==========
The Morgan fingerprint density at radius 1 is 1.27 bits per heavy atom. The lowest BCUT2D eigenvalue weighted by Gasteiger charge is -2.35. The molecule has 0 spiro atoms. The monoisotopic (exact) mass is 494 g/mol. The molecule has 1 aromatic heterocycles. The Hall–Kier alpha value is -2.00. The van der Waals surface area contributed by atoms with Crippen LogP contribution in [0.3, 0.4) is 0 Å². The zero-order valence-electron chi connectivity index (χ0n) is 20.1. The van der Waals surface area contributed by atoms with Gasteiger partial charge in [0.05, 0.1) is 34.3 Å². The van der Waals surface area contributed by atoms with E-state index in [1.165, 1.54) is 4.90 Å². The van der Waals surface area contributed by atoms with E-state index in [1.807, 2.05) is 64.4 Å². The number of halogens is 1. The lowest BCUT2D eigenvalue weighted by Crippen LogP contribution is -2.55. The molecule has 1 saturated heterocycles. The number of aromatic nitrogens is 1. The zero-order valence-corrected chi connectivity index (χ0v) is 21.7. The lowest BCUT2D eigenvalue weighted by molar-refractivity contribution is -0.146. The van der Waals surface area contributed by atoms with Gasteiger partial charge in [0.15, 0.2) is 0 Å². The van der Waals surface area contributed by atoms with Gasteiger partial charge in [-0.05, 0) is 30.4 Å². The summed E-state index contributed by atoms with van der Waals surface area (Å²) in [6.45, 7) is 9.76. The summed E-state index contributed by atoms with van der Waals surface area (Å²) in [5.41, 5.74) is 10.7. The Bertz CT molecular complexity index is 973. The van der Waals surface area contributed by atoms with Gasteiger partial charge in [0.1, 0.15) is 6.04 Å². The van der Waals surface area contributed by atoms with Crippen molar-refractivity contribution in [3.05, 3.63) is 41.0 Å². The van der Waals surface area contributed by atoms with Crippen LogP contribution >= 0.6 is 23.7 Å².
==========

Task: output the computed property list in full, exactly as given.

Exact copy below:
The Morgan fingerprint density at radius 1 is 1.27 bits per heavy atom. The lowest BCUT2D eigenvalue weighted by Gasteiger charge is -2.35. The molecule has 0 spiro atoms. The monoisotopic (exact) mass is 494 g/mol. The molecule has 1 aromatic heterocycles. The Hall–Kier alpha value is -2.00. The van der Waals surface area contributed by atoms with Crippen LogP contribution in [0.3, 0.4) is 0 Å². The zero-order valence-electron chi connectivity index (χ0n) is 20.1. The van der Waals surface area contributed by atoms with Gasteiger partial charge in [0.05, 0.1) is 34.3 Å². The van der Waals surface area contributed by atoms with E-state index in [1.165, 1.54) is 4.90 Å². The van der Waals surface area contributed by atoms with E-state index in [1.807, 2.05) is 64.4 Å². The number of halogens is 1. The lowest BCUT2D eigenvalue weighted by Crippen LogP contribution is -2.55. The molecule has 1 saturated heterocycles. The number of aromatic nitrogens is 1. The zero-order valence-corrected chi connectivity index (χ0v) is 21.7. The lowest BCUT2D eigenvalue weighted by molar-refractivity contribution is -0.146. The van der Waals surface area contributed by atoms with Gasteiger partial charge in [0.15, 0.2) is 0 Å². The van der Waals surface area contributed by atoms with Gasteiger partial charge in [-0.05, 0) is 30.4 Å². The summed E-state index contributed by atoms with van der Waals surface area (Å²) in [6.45, 7) is 9.76. The summed E-state index contributed by atoms with van der Waals surface area (Å²) in [5.41, 5.74) is 10.7. The Bertz CT molecular complexity index is 973. The van der Waals surface area contributed by atoms with Gasteiger partial charge in [0.1, 0.15) is 6.04 Å². The van der Waals surface area contributed by atoms with Crippen molar-refractivity contribution in [3.05, 3.63) is 41.0 Å². The van der Waals surface area contributed by atoms with Crippen LogP contribution >= 0.6 is 23.7 Å².